Ubisoft employees accused of insider trading, publisher denies claims in statement

Ubisoft co-founder "does not question the good faith of the people involved."

The French stock market regulator, Autorité des marchés financiers (AMF), has accused several Ubisoft executives of selling stock by virtue of inside knowledge. The publisher has denied the claims. 

As reported by Kotaku, the AMF claims five Ubisoft employees sold stocks in the lead up to October 15, 2013—the day on which both The Crew and the original Watch Dogs were pushed back into 2014. 

As a result of the delays the company's stock dropped 25 percent, says Kotaku, with the AMF alleging the five staff members arraigned—said to include Ubisoft Montreal CEO Yannis Mallat—were aware of the delays prior to offloading their shares. With Ubisoft's headquarters based in Paris, these actions might be in breach of French insider trading laws.

Ubisoft denies the claims—Mallat specifically in this interview with LaPresse.CA—and sent the following lengthy statement to Kotaku: 

"Ubisoft is aware that an action being brought by the French Autorité des Marchés Financiers (AMF) involves five of our team members. Those individuals vigorously dispute their implication in this matter and the AMF’s interpretation of the facts. Yves Guillemot, Co-Founder and CEO of Ubisoft, does not question the good faith of the people involved and has reassured them that they have his full support and trust.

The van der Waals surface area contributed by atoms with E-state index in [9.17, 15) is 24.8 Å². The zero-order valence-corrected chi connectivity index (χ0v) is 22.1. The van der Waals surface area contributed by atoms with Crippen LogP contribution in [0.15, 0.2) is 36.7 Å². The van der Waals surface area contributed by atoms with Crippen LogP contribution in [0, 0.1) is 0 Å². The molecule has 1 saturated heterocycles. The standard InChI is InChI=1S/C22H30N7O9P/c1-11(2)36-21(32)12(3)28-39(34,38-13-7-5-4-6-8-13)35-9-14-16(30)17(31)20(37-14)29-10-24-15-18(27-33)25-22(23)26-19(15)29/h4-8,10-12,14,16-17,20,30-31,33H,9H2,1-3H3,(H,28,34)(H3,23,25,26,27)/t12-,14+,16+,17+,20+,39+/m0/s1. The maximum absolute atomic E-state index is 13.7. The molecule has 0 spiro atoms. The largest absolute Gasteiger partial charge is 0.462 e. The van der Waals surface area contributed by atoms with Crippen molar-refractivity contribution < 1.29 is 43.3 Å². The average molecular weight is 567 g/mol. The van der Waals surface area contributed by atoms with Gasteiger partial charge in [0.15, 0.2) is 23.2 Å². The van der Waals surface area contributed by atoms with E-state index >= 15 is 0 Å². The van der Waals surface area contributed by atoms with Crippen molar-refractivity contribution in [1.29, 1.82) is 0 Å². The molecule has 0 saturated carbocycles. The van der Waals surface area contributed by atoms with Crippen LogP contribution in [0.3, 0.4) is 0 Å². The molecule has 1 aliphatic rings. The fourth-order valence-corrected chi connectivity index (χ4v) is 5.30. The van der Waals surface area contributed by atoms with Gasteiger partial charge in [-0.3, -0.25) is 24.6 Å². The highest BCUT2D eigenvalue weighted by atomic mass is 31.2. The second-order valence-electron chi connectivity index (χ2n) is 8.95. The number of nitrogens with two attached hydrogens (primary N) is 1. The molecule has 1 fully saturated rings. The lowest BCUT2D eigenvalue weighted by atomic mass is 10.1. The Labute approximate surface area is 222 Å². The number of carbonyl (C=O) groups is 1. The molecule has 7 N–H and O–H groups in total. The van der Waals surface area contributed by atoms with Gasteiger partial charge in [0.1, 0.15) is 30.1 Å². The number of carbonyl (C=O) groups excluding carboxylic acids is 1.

"These proceedings revolve around Ubisoft’s temporary stock market drop in the fall of 2013, after it was announced that Watch Dogs and The Crew would be delayed. The French AMF is alleging that before the announcement the team members in question may have sold securities while being in possession of insider information. The proceedings will continue in November at the Commission des Sanctions (sanctions board) in Paris.

"Ubisoft itself has not been charged by the AMF. Moreover, three of the Canadian team members implicated in the AMF’s action today filed a motion with the Superior Court of Québec demanding that the procedure be declared invalid and seeking damages against AMF France and AMF Québec."

We've reached out to Ubisoft for further comment, and will update as and when we hear back.

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